We’ve commented many times on the editorial page on how much we appreciate the fruits of summer in Laramie. Whether it’s the quiet that comes with the population dropping, Jubilee Days, farmers markets, the perfect weather many days or whatever else you can point to, lots of locals will tell you it’s their favorite time of year.

However much we love it, as we approach the end of the summer months, we are feeling excitement for the fall. Our public schools are back in session, which is a big change for parents and educators, and University of Wyoming students are steadily flowing back into the city, which is a big change for everyone. Say what you want about traffic, long grocery store lines or wait times at restaurants, our college-age population brings a unique light of life to our university town.

There will no doubt be a significant influx of people with the start of UW football Saturday, which is an economic boon that our community can benefit from. Some business owners will argue game times or other factors prevent them from seizing maximum benefits from the thousands of visitors, but we are optimistic innovative folks can come up with forward-thinking ways to attract those crowds and keep them spending money locally.

We’re also pleased about the CBS telecast of Saturday’s game against the Missouri Tigers. This brings national attention to UW at our very attractive home stadium. There are good arguments to be made that having these eyes on UW is an effective recruitment tool for prospective students. A packed War Memorial Stadium on a national broadcast shows that people love living in Wyoming and going to our university.

Shifting gears, applause should go first to the young athletes and their advocates, and then to the Albany County School District No. 1 school board’s vote that has set the stage to start offering high school softball in 2021. Many people felt for the athletes when a February Boomerang front page showed clearly disappointed young faces with the headline saying the softball vote had failed. Those hearts were uplifted to see the photo on the Aug. 15 front page where those athletes cheer in jubilation after the affirmative vote. Kudos to the athletes for their efforts and our elected officials for making the right decision.

Speaking of elected officials, it is a good thing for the Laramie City Council to start investigating whether each of the boards is working most efficiently, both for the volunteers’ time but also city staff’s. There did seem to be some confusion on the Traffic Commission, so it’s proper for the city to take a step back and look at its role in local government. The volunteer board members give up so much of their time that it should be clear going forward how they can best serve residents by clearing up certain areas, including determining if the commission is purely a recommending body or an authoritative one that can make decisions without the council’s approval. Because its members are appointed, not elected, it’s proper for it to be advisory. It is our hope that the city maintains the taxing authority of the Downtown Development Authority. Its tax initiatives in that regard have failed the last few times it tried, but at some point our absentee landlords may want to get on board with making our community and their properties more valuable.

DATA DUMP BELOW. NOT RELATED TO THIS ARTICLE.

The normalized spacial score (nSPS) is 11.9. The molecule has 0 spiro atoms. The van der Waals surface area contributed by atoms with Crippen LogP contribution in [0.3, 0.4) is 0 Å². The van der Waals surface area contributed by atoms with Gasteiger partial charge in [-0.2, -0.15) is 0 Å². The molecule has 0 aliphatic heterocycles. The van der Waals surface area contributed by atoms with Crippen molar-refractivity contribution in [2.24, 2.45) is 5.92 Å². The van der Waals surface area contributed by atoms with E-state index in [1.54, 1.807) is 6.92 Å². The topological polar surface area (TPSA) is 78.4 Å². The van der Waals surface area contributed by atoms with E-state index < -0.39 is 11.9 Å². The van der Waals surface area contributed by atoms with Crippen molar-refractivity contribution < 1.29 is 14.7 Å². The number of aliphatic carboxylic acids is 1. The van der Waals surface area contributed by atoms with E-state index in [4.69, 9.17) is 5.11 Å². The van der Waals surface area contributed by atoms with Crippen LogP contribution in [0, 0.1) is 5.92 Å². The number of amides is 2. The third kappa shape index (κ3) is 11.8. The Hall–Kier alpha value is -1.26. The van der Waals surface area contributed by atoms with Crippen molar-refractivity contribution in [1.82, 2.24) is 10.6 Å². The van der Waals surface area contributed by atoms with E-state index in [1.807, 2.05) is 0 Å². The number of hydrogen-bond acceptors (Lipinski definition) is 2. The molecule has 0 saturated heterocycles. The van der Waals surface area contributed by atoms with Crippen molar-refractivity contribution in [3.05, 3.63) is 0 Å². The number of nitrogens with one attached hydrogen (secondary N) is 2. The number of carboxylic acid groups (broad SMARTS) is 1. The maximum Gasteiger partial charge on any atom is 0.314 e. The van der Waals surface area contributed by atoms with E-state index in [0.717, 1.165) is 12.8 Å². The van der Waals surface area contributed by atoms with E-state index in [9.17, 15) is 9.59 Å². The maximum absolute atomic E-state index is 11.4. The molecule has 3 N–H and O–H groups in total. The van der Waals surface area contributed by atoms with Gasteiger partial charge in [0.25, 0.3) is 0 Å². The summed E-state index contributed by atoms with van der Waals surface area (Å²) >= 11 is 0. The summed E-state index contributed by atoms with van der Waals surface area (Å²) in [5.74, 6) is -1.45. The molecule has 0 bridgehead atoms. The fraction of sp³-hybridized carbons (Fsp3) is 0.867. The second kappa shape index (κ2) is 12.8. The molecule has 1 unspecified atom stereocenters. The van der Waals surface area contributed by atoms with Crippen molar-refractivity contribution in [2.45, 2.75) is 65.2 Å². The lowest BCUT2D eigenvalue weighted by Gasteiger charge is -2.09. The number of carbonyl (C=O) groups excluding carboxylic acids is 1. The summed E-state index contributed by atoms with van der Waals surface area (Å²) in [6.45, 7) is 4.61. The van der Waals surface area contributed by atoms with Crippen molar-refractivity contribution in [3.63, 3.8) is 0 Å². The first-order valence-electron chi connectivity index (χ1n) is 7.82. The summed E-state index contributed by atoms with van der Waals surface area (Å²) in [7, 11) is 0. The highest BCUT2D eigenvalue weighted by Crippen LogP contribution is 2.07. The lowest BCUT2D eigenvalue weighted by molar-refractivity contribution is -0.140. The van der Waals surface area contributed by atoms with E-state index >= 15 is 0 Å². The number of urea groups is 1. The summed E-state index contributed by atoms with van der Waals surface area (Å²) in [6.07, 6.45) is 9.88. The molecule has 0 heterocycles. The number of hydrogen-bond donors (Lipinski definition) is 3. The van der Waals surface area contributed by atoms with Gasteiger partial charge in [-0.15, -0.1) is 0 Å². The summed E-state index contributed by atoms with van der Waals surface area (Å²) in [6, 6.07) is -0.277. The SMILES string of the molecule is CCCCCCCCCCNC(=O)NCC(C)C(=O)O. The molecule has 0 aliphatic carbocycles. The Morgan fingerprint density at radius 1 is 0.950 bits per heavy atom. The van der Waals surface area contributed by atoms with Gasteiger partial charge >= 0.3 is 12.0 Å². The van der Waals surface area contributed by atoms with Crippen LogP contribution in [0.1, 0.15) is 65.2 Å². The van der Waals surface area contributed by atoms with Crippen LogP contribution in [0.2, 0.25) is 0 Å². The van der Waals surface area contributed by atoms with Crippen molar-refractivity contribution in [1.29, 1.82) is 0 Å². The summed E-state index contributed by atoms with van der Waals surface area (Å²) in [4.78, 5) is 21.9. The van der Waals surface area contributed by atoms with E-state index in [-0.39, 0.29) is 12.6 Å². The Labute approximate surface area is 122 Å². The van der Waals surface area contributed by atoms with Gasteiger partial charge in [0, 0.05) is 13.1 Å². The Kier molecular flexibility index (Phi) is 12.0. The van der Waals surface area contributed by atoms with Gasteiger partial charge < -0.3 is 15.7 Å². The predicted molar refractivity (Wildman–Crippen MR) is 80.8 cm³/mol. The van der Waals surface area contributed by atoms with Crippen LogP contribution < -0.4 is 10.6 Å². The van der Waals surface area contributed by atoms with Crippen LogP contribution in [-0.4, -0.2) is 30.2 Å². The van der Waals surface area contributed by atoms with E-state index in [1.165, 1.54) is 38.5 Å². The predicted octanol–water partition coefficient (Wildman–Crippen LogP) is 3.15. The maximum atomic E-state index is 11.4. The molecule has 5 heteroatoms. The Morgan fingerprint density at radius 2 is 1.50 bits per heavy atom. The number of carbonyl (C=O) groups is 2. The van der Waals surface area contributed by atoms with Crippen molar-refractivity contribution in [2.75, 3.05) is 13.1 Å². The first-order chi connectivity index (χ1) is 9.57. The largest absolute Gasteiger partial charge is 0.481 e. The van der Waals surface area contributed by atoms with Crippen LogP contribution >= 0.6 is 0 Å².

When it comes to downtown, we’re excited to see some of the development taking place. There are new attractions that drive traffic to the area and keep people there. Breweries attract crowds when the sun is up or down, and you don’t have to be a beer drinker to enjoy the jovial atmosphere. It’s exciting to know a highly visible vacant space on Third Street and Grand Avenue will finally be filled, as well. Hopefully the southeast corner of the same intersection left with a mess will see a cleanup and resurrection of business sometime in the near future. It’s also been great to see two holes filled downtown with attractive storefronts. Several years ago, it didn’t seem clear to anyone whether these gaps would ever be restored to their potential, so it’s a relief and encouraging to see that development take place.

It is a continued pleasure to see downtown supporters gather for cleanup days, the next occurring Thursday before our influx of weekend visitors. These kinds of efforts show commitment to having a community we can all be proud of, so we are thankful for those who participate and Laramie Main Street for leading the charge.

Finally, bravo to all the young entrepreneurs who participated in Lemonade Day on Aug. 10. This program allowed kids to come up with ideas for their stands and a brand, build that up and sell a product. Of the earned income, they are to save one-third, spend one-third and contribute one-third to a cause of their choosing. That’s a great model for finances as adults facilitated through a fun project. For those who saw some of or all of the stands, it was truly impressive work spread throughout the city. Our hats off to those at First Interstate Bank who organized the event, as well.

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